Values and Ethical Decision-Making at Apple, Inc.

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Values and Ethical Decision-Making at Apple, Inc.
Malika Hobeheidar, Lindsay Norwood, Jeff Isaacson, and Harold Peterson University of Phoenix

Values and Ethical Decision-Making Compared with Apple, Inc. The values people choose and the ethical decisions they make in business will be an important part of their business experience. The way in which values and ethical decision-making are practiced compared to that of Apple, Inc. will be the focus of the following information. Furthermore, Team C will compare and contrast the values and ethical decision-making of Malika (a University of Phoenix student) compared to that of the values and ethical structure of Apple, Inc. Evaluating Values

Values are taught throughout an individual’s life by different sources and the environments in which each individual lives. Personal values can “evolve from circumstances with the external world and can change over time” (Selfgrowth, Pg. 1, 2012). Personal values can change and evolve with situations that people face. Apple for example, tries to find the type of values an individual has to offer the company, by interviewing the individual. Individuals with high values tend to make ethical decisions that will benefit the company. An employee who was very ethical and contained high moral values may not depend on those values in the future. When employee’s values change the values can become a detriment to the company. Organizational values are determined by upper management within the company. Apple has a set of core company values that the new chief executive officer has set for the company. One of Apples core organizational values is “We don’t settle for anything less than excellence in every group in the company, and we have the self-honesty to admit when we’re wrong and the courage to change” (devdaily, Pg. 1, 2009). Apple has been set on organizational values from the beginning. The Apple company handbook also lists other values important to the growth and development of the company. Apple states very clearly that employees will succeed in the company if he or she follows the company’s values. Apple also stresses the importance of a team atmosphere in the workplace. The Apple Employee Handbook encourages employees to share ideas and values with management groups to help improve the company (Apple Employee Handbook, 1993). Ethical decision-making at the Apple Corporation is based on the necessity of the company helping improve the lives of individuals. Apple is based in many countries where labor laws and unethical practices are a daily occurrence. Apple has had difficulty passing on their ethical values on suppliers providing components to the company. In 2010 Apple conducted several audits of companies supplying components to Apple. Apple CEO (Chief Executive Officer) at the time Steve Jobs addressed the problems head-on and notified suppliers to the company that “social responsibility a fundamental part of the way we do business, we insist that our suppliers take Apple's code as seriously as we do" (Robertson, Pg. 1, 2010) The findings were a result of audits done by the Apple corporation on suppliers used by the company. Inventory Result’s and Apple Alignment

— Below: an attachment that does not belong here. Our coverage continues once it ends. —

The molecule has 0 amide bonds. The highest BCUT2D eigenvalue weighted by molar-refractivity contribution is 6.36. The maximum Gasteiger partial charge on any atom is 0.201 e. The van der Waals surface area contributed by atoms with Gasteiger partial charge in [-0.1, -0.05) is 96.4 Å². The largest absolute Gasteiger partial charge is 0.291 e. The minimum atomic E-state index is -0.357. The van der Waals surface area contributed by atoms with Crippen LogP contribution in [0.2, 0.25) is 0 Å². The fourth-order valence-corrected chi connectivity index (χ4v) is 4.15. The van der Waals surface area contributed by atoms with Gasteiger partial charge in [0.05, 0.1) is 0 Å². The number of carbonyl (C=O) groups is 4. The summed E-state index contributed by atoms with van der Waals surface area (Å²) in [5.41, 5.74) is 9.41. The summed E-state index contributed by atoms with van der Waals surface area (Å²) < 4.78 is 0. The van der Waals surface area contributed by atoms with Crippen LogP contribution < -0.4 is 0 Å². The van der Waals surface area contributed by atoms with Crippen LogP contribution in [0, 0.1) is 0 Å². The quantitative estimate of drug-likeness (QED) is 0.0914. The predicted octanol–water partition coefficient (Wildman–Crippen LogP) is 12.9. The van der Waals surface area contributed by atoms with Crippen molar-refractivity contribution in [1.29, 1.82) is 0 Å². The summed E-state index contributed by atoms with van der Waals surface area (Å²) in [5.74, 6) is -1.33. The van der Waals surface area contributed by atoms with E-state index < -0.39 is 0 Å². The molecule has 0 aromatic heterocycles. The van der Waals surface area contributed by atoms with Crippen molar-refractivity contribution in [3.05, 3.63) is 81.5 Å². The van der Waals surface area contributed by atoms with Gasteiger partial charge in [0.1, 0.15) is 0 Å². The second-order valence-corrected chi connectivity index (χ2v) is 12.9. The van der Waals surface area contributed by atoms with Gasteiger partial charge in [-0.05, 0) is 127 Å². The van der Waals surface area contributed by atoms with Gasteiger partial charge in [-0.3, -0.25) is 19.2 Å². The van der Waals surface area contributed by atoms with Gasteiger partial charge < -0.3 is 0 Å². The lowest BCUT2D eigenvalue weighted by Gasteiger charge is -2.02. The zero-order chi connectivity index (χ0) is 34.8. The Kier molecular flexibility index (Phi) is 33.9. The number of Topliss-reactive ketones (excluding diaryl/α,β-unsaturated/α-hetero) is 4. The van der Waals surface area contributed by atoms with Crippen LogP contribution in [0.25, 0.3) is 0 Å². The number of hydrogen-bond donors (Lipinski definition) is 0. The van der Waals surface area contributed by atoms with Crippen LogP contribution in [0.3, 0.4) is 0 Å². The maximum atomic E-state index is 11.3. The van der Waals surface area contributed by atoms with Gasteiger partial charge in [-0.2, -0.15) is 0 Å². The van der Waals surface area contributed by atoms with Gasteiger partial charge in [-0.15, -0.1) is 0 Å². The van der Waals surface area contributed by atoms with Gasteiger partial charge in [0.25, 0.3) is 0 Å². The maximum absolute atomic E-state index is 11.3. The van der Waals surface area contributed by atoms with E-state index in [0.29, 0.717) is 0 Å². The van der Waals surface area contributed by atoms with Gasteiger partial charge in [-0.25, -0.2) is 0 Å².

The inventory states that Malika tends to base ethical perspective on an individual’s duty or obligation to do what is morally right, which can also reflect principals that represent what rational persons should morally do (University of Phoenix,  2011). In judging if an individual’s actions are ethical, Malika looks at the intent of the action rather than focusing at the result. The inventory states that from Malika’s perspective, ethical principles are: (a) appropriate under any circumstances, (b) respectful of human dignity, and (c) committed to promoting individual freedom and autonomy. The inventory writes that Malika believes that human beings have intrinsic value. Therefore, one cannot support social traditions and...
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